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Josh Reviews Arrested Development Season Five!

September 16th, 2020
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After watching the re-edited version of Arrested Development’s fourth season, which I found surprisingly good, I was excited to move on and watch the fifth season, which I’d never seen despite being a huge fan of the series.   Netflix released season five in two parts: the first eight episodes were released in May, 2018, while the final eight were released in March, 2019.  I’ve now seen them all.  I wish I had a better report to share.

I strongly believe the three original seasons of Arrested Development stand proudly among the pantheon of the greatest TV comedies ever crafted.  Those three seasons are near-perfect television, and they give me endless pleasure whenever I rewatch them (which is fairly often).  The series was resurrected by Netflix in 2013 for a fourth season that not many people liked.  I think I liked that season more than most (click here for my original review), but it was clear that it was an enormous step down from the brilliance of the original run.  An all-time great TV comedy had become merely good.

A major problem with season four was its structure.  Creator and showrunner Mitch Hurwitz was brave in experimenting with the structure of the show, leaning into the possibilities to be found in the brand-new-at-the-time idea of a streaming service releasing a complete season of a show all at the same time.  He also had to deal with the logistical problem that the series’ stars were now all successful performers in their own right, busy with their own projects, and so not all available to be in the same place at the same time to film the new season.  And so the fourth season of Arrested Development was structured so that each episode focused on a single Bluth character, off on their own adventure.  This might have been an interesting idea on paper but I felt the execution suffered.  This structure robbed the series of one of its greatest joys: seeing this ensemble bounce off of one another.  (It also revealed a flaw that many of the Bluth characters couldn’t sustain their own episode.)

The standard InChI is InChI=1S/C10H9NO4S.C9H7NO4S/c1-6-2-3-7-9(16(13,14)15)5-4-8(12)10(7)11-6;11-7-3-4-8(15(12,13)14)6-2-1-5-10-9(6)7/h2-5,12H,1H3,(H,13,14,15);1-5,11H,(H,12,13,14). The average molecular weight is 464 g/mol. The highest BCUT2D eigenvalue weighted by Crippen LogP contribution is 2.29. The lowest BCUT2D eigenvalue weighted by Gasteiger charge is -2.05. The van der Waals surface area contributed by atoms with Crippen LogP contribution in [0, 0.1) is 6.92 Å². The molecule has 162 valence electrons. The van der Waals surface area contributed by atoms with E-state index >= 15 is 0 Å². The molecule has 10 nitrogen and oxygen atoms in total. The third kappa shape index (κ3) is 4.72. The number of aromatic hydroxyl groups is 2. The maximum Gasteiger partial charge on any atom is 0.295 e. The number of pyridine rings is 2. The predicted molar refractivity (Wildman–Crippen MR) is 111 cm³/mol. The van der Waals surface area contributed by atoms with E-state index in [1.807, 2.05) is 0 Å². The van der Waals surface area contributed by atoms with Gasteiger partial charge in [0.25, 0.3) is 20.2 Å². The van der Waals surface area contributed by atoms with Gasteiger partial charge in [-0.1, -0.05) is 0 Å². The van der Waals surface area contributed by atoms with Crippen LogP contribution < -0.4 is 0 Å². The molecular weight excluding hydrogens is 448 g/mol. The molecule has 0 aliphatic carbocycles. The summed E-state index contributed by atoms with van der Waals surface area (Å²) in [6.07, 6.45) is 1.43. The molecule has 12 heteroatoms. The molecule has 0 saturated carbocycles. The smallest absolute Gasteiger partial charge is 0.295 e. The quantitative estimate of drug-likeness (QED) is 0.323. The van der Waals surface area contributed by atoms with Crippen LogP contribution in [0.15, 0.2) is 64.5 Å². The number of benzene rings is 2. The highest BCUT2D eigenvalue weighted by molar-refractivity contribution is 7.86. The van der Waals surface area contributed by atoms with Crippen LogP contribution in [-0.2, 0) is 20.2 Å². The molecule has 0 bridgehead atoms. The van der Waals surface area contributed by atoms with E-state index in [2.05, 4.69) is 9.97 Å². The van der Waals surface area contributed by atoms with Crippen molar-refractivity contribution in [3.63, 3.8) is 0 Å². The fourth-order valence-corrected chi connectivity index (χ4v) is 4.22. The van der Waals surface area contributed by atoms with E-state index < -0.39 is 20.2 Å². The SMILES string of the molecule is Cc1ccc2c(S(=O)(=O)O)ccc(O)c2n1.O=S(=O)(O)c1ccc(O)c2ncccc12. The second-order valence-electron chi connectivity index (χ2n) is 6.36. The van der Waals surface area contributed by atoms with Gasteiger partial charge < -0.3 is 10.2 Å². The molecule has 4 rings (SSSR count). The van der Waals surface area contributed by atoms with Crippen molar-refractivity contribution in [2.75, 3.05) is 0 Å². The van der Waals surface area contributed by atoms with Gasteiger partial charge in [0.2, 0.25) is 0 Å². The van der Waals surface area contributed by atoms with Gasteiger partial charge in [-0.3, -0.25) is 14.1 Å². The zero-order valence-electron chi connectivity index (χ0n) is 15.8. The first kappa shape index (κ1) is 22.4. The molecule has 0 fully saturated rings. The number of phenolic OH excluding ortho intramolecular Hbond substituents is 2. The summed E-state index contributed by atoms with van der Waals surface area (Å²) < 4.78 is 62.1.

I was surprised and pleased to see that, around the time when the first half of season five was released, Mr. Hurwitz completely re-edited season four, turning fifteen often-lengthy solo-character episodes into twenty-two normal-length episodes each featuring many if not all of the Bluth family ensemble.  I have never heard of a full series of TV being so substantially reworked!!  I thought this was a great idea and I quite enjoyed watching this new version.  It was still a far cry from the greatness of the three original seasons, but it felt far more like the show than the very different original season four had.

And so I was excited to move on and watch season five, which I’d thought had been generally well-received and described as a major step up from season five.  (Looking back at some reviews now after having watched the season and written my own review, I see that the latter half of that statement might have been true, but the first one not so much.  It seems most critics quite disliked this season.  Sadly I can understand why.)

I am very bummed to report that I thought that season five of Arrested Development was mediocre at best.  I’m not sure the season is better even than the original season four.  That at least felt like it had some energy and original ideas, even if I didn’t think the execution worked.  These new episodes do “feel” more like the show than the original season four episodes do.  I’d say they’re at about the same level of quality as the re-edited season four episodes.  They flow relatively smoothly from those restructured season four episodes, and they feel mostly consistent in style and tone.  I enjoyed watching these season five, and I laughed a lot.  But taken as a whole, I am sad to say that they were a let-down.  These episodes are nowhere near the quality of the original seasons.  And the ending of the season was, for me, a complete disappointment.  (More on that below.)